Tuol Sleng and Choeung Ek

Tuol Sleng Genocide Museum

It was hard to tell what happened here by looking at this building from the outside.

In 1974 this location was a prestigious secondary school (Chao Ponhea Yat High School),  turning out young people with hopes and dreams for their families.  In 1975, when the Khmer Rouge Regime took over, it became a detention and interrogation center.  Windows were barred.  Brick wall cubicles were erected in classrooms to make cells for detainees.  Exercise bars were turned into torture devices.  Barbed wire fenced in everywhere.  A large sign greeted people with the regulations:

  1. You must answer accordingly to my questions – Don’t turn them away.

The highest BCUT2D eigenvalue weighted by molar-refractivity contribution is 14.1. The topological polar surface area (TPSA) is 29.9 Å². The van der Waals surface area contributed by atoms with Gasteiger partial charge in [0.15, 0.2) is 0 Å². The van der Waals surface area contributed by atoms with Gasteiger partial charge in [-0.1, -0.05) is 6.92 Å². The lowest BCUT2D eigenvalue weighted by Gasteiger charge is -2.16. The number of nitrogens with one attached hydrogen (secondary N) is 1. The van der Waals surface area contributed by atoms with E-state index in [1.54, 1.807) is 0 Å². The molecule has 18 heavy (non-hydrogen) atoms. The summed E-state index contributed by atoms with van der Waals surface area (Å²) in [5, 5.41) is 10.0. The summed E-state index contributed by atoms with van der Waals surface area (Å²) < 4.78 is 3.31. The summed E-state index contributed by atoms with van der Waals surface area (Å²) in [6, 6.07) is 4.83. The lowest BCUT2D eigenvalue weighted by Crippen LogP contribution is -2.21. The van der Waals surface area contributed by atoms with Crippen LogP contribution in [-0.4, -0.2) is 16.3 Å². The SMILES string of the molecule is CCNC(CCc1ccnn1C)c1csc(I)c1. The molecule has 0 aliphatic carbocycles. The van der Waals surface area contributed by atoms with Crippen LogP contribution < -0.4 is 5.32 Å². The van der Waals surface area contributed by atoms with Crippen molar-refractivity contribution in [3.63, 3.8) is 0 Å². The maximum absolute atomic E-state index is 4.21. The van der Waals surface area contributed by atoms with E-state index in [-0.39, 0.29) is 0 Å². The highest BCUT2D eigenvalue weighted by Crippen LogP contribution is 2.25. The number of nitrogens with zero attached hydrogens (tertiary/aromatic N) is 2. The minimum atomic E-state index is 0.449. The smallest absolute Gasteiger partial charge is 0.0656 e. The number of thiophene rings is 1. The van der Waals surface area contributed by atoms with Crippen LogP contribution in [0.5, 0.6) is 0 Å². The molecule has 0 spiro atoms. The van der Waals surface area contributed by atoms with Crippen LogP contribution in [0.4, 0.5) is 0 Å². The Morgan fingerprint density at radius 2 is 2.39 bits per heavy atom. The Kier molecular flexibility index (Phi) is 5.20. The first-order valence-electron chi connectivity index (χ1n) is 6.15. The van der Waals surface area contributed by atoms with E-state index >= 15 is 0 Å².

2. Don’t try to hide the facts by making pretexts this and that.  You are strictly prohibited to contest me.
  3. Don’t be fool.  You are a chap who dare to thwart the revolution.
  4. You must immediately answer my questions without wasting time to reflect.
  5. Don’t tell me either about your immoralities or the essence of the revolution.
  6. While getting lashes or electrocution you must not cry at all.
  7. Do nothing. Sit still and wait for my orders.  If there is no order, keep quiet.  When I ask you to do something you must do it right away without protesting.
  8. Don’t make pretext about Kampuchea Krom in order to hide your secret or traitor.
  9. If you don’t follow all the above rules you shall get many lashes of electric wire.
  10. If you disobey any point of my regulations you shall get either ten lashes or five shocks for electric discharge.

In 1979 when the Vietnamese liberated the city from Pol Pots control, they walked into the compound and found 14 newly killed bodies mutilated from torture and manacled to metal beds.